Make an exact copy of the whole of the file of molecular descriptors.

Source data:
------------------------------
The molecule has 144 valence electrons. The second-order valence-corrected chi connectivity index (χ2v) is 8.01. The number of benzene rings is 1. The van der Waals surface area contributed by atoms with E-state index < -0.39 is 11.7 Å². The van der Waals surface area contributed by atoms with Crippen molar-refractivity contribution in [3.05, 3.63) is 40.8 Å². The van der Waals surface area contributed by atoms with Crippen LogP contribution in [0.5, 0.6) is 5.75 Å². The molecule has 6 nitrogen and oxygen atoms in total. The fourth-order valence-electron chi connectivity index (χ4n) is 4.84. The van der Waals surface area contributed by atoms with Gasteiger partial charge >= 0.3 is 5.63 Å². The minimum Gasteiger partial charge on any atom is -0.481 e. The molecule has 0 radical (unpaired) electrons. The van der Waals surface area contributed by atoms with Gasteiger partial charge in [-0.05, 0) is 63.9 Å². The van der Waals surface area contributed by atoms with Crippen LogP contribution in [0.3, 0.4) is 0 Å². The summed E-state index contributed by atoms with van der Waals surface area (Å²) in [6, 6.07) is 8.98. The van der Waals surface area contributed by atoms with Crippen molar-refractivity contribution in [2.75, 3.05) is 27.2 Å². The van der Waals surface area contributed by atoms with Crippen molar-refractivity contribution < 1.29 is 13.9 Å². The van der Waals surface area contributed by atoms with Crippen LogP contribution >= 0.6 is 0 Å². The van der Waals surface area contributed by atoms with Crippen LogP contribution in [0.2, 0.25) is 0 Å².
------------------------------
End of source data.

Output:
The molecule has 144 valence electrons. The second-order valence-corrected chi connectivity index (χ2v) is 8.01. The number of benzene rings is 1. The van der Waals surface area contributed by atoms with E-state index < -0.39 is 11.7 Å². The van der Waals surface area contributed by atoms with Crippen molar-refractivity contribution in [3.05, 3.63) is 40.8 Å². The van der Waals surface area contributed by atoms with Crippen LogP contribution in [0.5, 0.6) is 5.75 Å². The molecule has 6 nitrogen and oxygen atoms in total. The fourth-order valence-electron chi connectivity index (χ4n) is 4.84. The van der Waals surface area contributed by atoms with Gasteiger partial charge >= 0.3 is 5.63 Å². The minimum Gasteiger partial charge on any atom is -0.481 e. The molecule has 0 radical (unpaired) electrons. The van der Waals surface area contributed by atoms with Gasteiger partial charge in [-0.05, 0) is 63.9 Å². The van der Waals surface area contributed by atoms with Crippen LogP contribution in [0.3, 0.4) is 0 Å². The summed E-state index contributed by atoms with van der Waals surface area (Å²) in [6, 6.07) is 8.98. The van der Waals surface area contributed by atoms with Crippen molar-refractivity contribution in [2.75, 3.05) is 27.2 Å². The van der Waals surface area contributed by atoms with Crippen molar-refractivity contribution < 1.29 is 13.9 Å². The van der Waals surface area contributed by atoms with Crippen LogP contribution >= 0.6 is 0 Å². The van der Waals surface area contributed by atoms with Crippen LogP contribution in [0.2, 0.25) is 0 Å².